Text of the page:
General Mills is recalling about 600,000 pounds of Gold Medal flour over concerns of E. coli contamination.
The Golden Valley-based food maker issued the voluntary recall Monday after a sampling from its Kansas City facility tested positive for E. coli 026, a potentially deadly strain of the bacteria. No consumers have yet reported illness from eating or handling the flour, according to the U.S. Food and Drug Administration (FDA) announcement.
The recall affects just one date code of 5-pound bags of Gold Medal Unbleached All Purpose Flour. General Mills is urging consumers to check their cupboards and throw away their Gold Medal flour if it's a 5-pound bag labeled with a "better if used by" date of Sept. 6, 2020.
General Mills issued a spate of Gold Medal flour recalls three years ago after two different strains of E. coli, 026 and 0121, sickened dozens of people across more than 20 states. That recall grew to include 45 million pounds of flour, or about 2% of its annual output, which also originated at its Kansas City plant. Producers of bread mixes and other products containing General Mills flour pulled them off shelves, too.
Earlier this year, the company recalled about 100,000 pounds of Gold Medal flour after salmonella was detected in random, on-shelf testing, but no illnesses were reported.
The 2016 recall event raised new questions about the safety of flour and led to public admonitions against eating raw cookie dough and cake batter by the Centers for Disease Control and Prevention and the FDA.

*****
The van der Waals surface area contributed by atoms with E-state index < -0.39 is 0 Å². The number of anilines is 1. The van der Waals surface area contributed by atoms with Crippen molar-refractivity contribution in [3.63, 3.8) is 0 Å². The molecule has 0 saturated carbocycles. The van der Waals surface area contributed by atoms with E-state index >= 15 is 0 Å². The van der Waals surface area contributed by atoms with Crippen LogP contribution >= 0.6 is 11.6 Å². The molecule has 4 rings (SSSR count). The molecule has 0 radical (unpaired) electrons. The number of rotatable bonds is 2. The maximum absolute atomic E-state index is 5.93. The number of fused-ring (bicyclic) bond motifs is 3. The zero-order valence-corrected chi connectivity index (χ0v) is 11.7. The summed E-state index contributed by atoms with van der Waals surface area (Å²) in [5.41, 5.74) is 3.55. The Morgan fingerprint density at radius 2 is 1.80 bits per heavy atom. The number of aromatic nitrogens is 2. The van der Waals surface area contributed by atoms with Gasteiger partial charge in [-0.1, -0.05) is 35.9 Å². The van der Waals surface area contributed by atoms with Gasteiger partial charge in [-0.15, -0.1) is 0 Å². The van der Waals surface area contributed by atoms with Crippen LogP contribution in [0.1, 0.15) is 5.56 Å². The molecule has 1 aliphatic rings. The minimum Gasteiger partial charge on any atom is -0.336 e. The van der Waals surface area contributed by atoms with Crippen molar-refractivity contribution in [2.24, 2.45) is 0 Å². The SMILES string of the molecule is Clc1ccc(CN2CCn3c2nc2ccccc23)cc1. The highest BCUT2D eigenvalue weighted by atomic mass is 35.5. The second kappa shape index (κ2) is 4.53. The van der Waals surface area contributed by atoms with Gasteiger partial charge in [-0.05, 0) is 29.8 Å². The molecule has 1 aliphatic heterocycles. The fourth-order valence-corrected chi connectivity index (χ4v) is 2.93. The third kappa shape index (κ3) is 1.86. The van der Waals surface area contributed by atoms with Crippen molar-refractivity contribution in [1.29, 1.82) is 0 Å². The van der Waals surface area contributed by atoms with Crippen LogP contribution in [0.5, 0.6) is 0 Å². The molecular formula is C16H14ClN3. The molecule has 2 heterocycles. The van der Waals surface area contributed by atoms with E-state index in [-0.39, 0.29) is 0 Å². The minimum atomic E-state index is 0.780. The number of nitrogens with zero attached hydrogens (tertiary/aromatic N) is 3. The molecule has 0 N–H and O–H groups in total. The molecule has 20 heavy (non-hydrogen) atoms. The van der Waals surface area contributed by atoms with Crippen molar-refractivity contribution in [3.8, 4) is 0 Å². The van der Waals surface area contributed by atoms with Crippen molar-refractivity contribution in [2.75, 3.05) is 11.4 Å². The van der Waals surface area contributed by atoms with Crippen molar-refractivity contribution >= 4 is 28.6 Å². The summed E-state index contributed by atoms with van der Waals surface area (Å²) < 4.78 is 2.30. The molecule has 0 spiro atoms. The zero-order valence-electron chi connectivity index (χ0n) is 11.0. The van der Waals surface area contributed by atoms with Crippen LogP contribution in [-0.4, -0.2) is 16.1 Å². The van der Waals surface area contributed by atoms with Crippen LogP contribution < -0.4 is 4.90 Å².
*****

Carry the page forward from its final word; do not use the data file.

Flour is a raw food product that is not treated to kill potential pathogens and therefore has a greater likelihood than more heavily processed foods of being contaminated in the field or during transportation. E. coli usually originates in feces, such as from livestock. It often reaches humans through raw or undercooked meats but can contaminate crops, like wheat, as well.
"People sort of expect recalls with other types of raw agricultural products, like lettuce or sprouts," said Bill Marler, a national food safety lawyer. "But flour is still such a unique and emerging vector for pathogens that people still scratch their heads."
Food companies and regulators started taking a closer look at flour in 2009 after Nestlé recalled its Toll House cookie dough. Investigators identified flour as the culprit of an E. coli outbreak that sickened more than 70 people, which changed the way the food-safety community thought about flour, said Marler.
General Mills and the FDA remind consumers that E. coli 026 is killed by heat — whether baking, frying, sautéing or boiling products made with flour. Just like with meat, experts said consumers should thoroughly clean countertops, bowls, utensils and hands after coming in contact with flour or dough.
"One reason you don't see a lot of flour outbreaks is because people usually cook it and it's usually not contaminated, or it's contaminated in low quantities," Marler said. "But the public needs to be taught that the way we used flour when we were growing up — like to make play dough or by eating batter — isn't the way we can use it anymore until they come up with some methodology to treat it."
Manufacturers like General Mills usually don't heat-treat their raw flour product before selling it to customers because the process can change its baking properties.
Customers who bought the newly recalled flour can receive a replacement coupon by calling the company at 1-800-230-8103 or visiting GeneralMills.com/flour.